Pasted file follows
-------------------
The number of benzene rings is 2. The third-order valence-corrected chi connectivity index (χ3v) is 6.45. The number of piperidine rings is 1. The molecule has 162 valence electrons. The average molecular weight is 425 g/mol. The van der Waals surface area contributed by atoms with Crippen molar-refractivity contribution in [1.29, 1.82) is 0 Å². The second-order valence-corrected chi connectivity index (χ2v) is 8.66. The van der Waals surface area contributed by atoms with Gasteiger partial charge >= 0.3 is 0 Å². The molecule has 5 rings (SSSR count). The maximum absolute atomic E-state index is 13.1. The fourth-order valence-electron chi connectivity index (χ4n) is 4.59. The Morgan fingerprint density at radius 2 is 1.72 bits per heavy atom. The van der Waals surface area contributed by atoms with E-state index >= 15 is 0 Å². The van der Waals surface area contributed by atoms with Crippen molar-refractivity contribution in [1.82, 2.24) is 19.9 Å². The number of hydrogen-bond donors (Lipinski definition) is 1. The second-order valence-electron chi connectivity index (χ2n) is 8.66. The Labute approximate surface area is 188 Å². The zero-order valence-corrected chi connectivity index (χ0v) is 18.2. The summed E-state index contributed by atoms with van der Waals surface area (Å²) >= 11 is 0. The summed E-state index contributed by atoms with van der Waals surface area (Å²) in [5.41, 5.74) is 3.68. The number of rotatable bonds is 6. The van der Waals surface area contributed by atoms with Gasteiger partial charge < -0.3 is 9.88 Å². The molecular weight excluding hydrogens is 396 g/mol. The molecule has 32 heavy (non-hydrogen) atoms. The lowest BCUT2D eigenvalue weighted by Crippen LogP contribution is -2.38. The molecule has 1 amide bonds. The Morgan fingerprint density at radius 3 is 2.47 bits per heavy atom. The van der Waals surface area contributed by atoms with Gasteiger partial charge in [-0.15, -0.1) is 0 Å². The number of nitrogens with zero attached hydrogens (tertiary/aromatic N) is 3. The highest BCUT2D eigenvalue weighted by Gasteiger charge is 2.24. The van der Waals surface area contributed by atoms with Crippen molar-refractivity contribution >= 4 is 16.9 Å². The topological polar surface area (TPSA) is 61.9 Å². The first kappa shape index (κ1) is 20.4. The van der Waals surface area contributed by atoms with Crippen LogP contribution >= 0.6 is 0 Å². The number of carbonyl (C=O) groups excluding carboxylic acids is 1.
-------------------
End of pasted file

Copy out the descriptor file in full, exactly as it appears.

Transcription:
The number of benzene rings is 2. The third-order valence-corrected chi connectivity index (χ3v) is 6.45. The number of piperidine rings is 1. The molecule has 162 valence electrons. The average molecular weight is 425 g/mol. The van der Waals surface area contributed by atoms with Crippen molar-refractivity contribution in [1.29, 1.82) is 0 Å². The second-order valence-corrected chi connectivity index (χ2v) is 8.66. The van der Waals surface area contributed by atoms with Gasteiger partial charge >= 0.3 is 0 Å². The molecule has 5 rings (SSSR count). The maximum absolute atomic E-state index is 13.1. The fourth-order valence-electron chi connectivity index (χ4n) is 4.59. The Morgan fingerprint density at radius 2 is 1.72 bits per heavy atom. The van der Waals surface area contributed by atoms with E-state index >= 15 is 0 Å². The van der Waals surface area contributed by atoms with Crippen molar-refractivity contribution in [1.82, 2.24) is 19.9 Å². The number of hydrogen-bond donors (Lipinski definition) is 1. The second-order valence-electron chi connectivity index (χ2n) is 8.66. The Labute approximate surface area is 188 Å². The zero-order valence-corrected chi connectivity index (χ0v) is 18.2. The summed E-state index contributed by atoms with van der Waals surface area (Å²) >= 11 is 0. The summed E-state index contributed by atoms with van der Waals surface area (Å²) in [5.41, 5.74) is 3.68. The number of rotatable bonds is 6. The van der Waals surface area contributed by atoms with Gasteiger partial charge < -0.3 is 9.88 Å². The molecular weight excluding hydrogens is 396 g/mol. The molecule has 32 heavy (non-hydrogen) atoms. The lowest BCUT2D eigenvalue weighted by Crippen LogP contribution is -2.38. The molecule has 1 amide bonds. The Morgan fingerprint density at radius 3 is 2.47 bits per heavy atom. The van der Waals surface area contributed by atoms with Gasteiger partial charge in [-0.15, -0.1) is 0 Å². The number of nitrogens with zero attached hydrogens (tertiary/aromatic N) is 3. The highest BCUT2D eigenvalue weighted by Gasteiger charge is 2.24. The van der Waals surface area contributed by atoms with Crippen molar-refractivity contribution >= 4 is 16.9 Å². The topological polar surface area (TPSA) is 61.9 Å². The first kappa shape index (κ1) is 20.4. The van der Waals surface area contributed by atoms with Crippen LogP contribution >= 0.6 is 0 Å². The number of carbonyl (C=O) groups excluding carboxylic acids is 1.